Bulgaria ranked 85th, according to a study assessing the digital quality of life worldwide. This year the survey covers 90% of the world's population and rates 110 countries, looking at five main pillars of digital life: accessibility and quality of the Internet, e-infrastructure, e-security and e-government, according to BGNES.
The DQL (Digital Quality of Life Index) study is conducted by cybersecurity company Surfshark and evaluates countries based on a set of five main digital wellbeing pillars.
Bulgaria is 22nd in terms of internet access, 34th in internet quality, 64th by indicator "Electronic Infrastructure", 51st in terms of electronic security and 49th in section "E-Government
The Bulgarian must work 596 seconds to afford the cheapest mobile Internet, and 82 minutes to afford the cheapest broadband internet.
The report shows that 6 out of 10 countries with the highest scores are in Europe, following last year's trend. Denmark is first in the DQL for the second year in a row and is closely followed by South Korea and Finland. Israel and the United States are in the top five out of 110 rated countries. The last 5 places are Ethiopia, Cambodia, Cameroon, Guatemala and Angola.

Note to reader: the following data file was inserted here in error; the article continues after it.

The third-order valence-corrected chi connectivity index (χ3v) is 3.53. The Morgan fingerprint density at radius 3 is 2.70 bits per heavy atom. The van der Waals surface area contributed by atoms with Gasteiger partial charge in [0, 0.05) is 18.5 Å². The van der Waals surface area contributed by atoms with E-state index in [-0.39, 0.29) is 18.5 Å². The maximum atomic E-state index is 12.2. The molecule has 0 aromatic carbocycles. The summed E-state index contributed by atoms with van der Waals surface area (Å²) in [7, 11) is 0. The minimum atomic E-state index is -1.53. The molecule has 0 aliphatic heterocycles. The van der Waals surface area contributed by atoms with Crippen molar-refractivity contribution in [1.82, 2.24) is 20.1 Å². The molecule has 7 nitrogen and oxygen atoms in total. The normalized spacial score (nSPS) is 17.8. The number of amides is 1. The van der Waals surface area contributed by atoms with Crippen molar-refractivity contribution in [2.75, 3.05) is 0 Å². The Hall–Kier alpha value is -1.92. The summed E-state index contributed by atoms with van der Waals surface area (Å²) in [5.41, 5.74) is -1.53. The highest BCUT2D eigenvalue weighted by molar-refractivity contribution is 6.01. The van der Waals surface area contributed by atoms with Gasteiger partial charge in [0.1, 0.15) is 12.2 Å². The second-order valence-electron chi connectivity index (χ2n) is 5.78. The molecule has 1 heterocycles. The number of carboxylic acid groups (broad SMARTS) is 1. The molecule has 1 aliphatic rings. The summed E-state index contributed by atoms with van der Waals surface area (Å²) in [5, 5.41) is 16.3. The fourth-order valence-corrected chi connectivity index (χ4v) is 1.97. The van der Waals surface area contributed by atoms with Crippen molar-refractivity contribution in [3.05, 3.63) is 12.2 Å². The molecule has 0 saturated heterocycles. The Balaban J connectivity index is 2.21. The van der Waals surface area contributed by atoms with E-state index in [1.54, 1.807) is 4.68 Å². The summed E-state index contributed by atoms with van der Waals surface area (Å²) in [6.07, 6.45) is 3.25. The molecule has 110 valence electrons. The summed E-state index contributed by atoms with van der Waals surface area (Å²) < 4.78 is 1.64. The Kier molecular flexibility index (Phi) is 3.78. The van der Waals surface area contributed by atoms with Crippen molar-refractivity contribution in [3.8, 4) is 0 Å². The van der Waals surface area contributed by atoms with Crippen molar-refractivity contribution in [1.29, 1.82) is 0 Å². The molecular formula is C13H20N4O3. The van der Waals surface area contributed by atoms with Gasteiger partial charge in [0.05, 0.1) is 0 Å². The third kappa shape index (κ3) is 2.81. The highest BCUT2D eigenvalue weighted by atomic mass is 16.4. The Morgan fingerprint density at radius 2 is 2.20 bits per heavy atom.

Regionally, the US stands out as the country with the highest digital quality of life in America, while South Korea holds the leading position in Asia. Among countries in Africa, South Africans enjoy the highest quality of their digital lives, while Australia leads in Oceania, surpassing New Zealand in various digital areas.
Other findings of the study suggest that broadband is globally less affordable this year. Comparing countries included in both DQL20 and DQL21, in 2021 people need to work 11% more (25 minutes more) to afford broadband internet.
The worst internet in the world is the least accessible. Residents of some countries such as Nigeria, Ivory Coast and Mali have to work roughly a week of work to afford the internet.
The 2021 DQL survey covers a population of more than 6.9 billion rating five main pillars and 14 support indicators that provide a comprehensive measure. The research is based on open source information provided by the UN, the World Bank, Freedom House, the International Communications Union and other sources.